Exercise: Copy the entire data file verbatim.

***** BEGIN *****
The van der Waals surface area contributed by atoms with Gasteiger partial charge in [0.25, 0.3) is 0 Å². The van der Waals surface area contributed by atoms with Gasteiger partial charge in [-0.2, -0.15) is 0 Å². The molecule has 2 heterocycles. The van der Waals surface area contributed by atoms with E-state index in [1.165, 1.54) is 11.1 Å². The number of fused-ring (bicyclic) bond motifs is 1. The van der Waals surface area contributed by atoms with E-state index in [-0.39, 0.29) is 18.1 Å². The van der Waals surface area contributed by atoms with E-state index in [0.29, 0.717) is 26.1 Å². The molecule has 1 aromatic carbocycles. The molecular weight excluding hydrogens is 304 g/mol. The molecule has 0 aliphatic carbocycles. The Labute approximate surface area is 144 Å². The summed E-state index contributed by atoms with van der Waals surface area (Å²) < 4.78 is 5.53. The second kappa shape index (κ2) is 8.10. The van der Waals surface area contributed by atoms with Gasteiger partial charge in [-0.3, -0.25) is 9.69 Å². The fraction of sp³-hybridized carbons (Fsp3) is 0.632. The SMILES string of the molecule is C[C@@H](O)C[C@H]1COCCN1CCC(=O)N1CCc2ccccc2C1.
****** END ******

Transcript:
The van der Waals surface area contributed by atoms with Gasteiger partial charge in [0.25, 0.3) is 0 Å². The van der Waals surface area contributed by atoms with Gasteiger partial charge in [-0.2, -0.15) is 0 Å². The molecule has 2 heterocycles. The van der Waals surface area contributed by atoms with E-state index in [1.165, 1.54) is 11.1 Å². The number of fused-ring (bicyclic) bond motifs is 1. The van der Waals surface area contributed by atoms with E-state index in [-0.39, 0.29) is 18.1 Å². The van der Waals surface area contributed by atoms with E-state index in [0.29, 0.717) is 26.1 Å². The molecule has 1 aromatic carbocycles. The molecular weight excluding hydrogens is 304 g/mol. The molecule has 0 aliphatic carbocycles. The Labute approximate surface area is 144 Å². The summed E-state index contributed by atoms with van der Waals surface area (Å²) < 4.78 is 5.53. The second kappa shape index (κ2) is 8.10. The van der Waals surface area contributed by atoms with Gasteiger partial charge in [-0.3, -0.25) is 9.69 Å². The fraction of sp³-hybridized carbons (Fsp3) is 0.632. The SMILES string of the molecule is C[C@@H](O)C[C@H]1COCCN1CCC(=O)N1CCc2ccccc2C1.